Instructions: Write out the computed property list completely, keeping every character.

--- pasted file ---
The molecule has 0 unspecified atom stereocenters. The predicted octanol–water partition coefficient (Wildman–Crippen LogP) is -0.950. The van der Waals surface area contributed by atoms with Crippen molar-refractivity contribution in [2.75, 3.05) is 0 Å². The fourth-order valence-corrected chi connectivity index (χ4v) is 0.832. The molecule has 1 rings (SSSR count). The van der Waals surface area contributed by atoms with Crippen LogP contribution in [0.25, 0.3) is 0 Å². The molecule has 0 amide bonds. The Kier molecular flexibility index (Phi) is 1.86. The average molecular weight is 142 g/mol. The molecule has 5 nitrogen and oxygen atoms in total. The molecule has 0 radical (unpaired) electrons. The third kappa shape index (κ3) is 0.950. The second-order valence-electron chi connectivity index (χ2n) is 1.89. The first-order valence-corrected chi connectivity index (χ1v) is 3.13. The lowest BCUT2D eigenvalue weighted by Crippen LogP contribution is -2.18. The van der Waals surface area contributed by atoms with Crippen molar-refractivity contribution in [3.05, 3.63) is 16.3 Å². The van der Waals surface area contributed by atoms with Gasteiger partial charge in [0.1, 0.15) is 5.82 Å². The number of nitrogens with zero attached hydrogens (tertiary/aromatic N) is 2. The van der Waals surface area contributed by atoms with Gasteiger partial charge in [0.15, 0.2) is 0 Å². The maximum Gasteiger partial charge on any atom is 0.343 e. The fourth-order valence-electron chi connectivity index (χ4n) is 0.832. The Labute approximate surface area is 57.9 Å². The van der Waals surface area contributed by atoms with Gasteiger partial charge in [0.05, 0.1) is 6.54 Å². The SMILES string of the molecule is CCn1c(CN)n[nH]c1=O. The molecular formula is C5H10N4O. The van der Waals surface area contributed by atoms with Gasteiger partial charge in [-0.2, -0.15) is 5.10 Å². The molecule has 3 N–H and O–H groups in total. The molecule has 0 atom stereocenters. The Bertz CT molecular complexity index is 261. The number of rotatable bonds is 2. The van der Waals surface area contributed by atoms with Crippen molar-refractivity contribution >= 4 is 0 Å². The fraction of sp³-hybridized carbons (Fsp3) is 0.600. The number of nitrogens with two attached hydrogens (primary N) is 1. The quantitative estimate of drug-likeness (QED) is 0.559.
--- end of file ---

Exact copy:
The molecule has 0 unspecified atom stereocenters. The predicted octanol–water partition coefficient (Wildman–Crippen LogP) is -0.950. The van der Waals surface area contributed by atoms with Crippen molar-refractivity contribution in [2.75, 3.05) is 0 Å². The fourth-order valence-corrected chi connectivity index (χ4v) is 0.832. The molecule has 1 rings (SSSR count). The van der Waals surface area contributed by atoms with Crippen LogP contribution in [0.25, 0.3) is 0 Å². The molecule has 0 amide bonds. The Kier molecular flexibility index (Phi) is 1.86. The average molecular weight is 142 g/mol. The molecule has 5 nitrogen and oxygen atoms in total. The molecule has 0 radical (unpaired) electrons. The third kappa shape index (κ3) is 0.950. The second-order valence-electron chi connectivity index (χ2n) is 1.89. The first-order valence-corrected chi connectivity index (χ1v) is 3.13. The lowest BCUT2D eigenvalue weighted by Crippen LogP contribution is -2.18. The van der Waals surface area contributed by atoms with Crippen molar-refractivity contribution in [3.05, 3.63) is 16.3 Å². The van der Waals surface area contributed by atoms with Gasteiger partial charge in [0.1, 0.15) is 5.82 Å². The number of nitrogens with zero attached hydrogens (tertiary/aromatic N) is 2. The van der Waals surface area contributed by atoms with Gasteiger partial charge in [0.15, 0.2) is 0 Å². The maximum Gasteiger partial charge on any atom is 0.343 e. The fourth-order valence-electron chi connectivity index (χ4n) is 0.832. The Labute approximate surface area is 57.9 Å². The van der Waals surface area contributed by atoms with Gasteiger partial charge in [0.05, 0.1) is 6.54 Å². The SMILES string of the molecule is CCn1c(CN)n[nH]c1=O. The molecular formula is C5H10N4O. The van der Waals surface area contributed by atoms with Gasteiger partial charge in [-0.2, -0.15) is 5.10 Å². The molecule has 3 N–H and O–H groups in total. The molecule has 0 atom stereocenters. The Bertz CT molecular complexity index is 261. The number of rotatable bonds is 2. The van der Waals surface area contributed by atoms with Crippen molar-refractivity contribution >= 4 is 0 Å². The fraction of sp³-hybridized carbons (Fsp3) is 0.600. The number of nitrogens with two attached hydrogens (primary N) is 1. The quantitative estimate of drug-likeness (QED) is 0.559.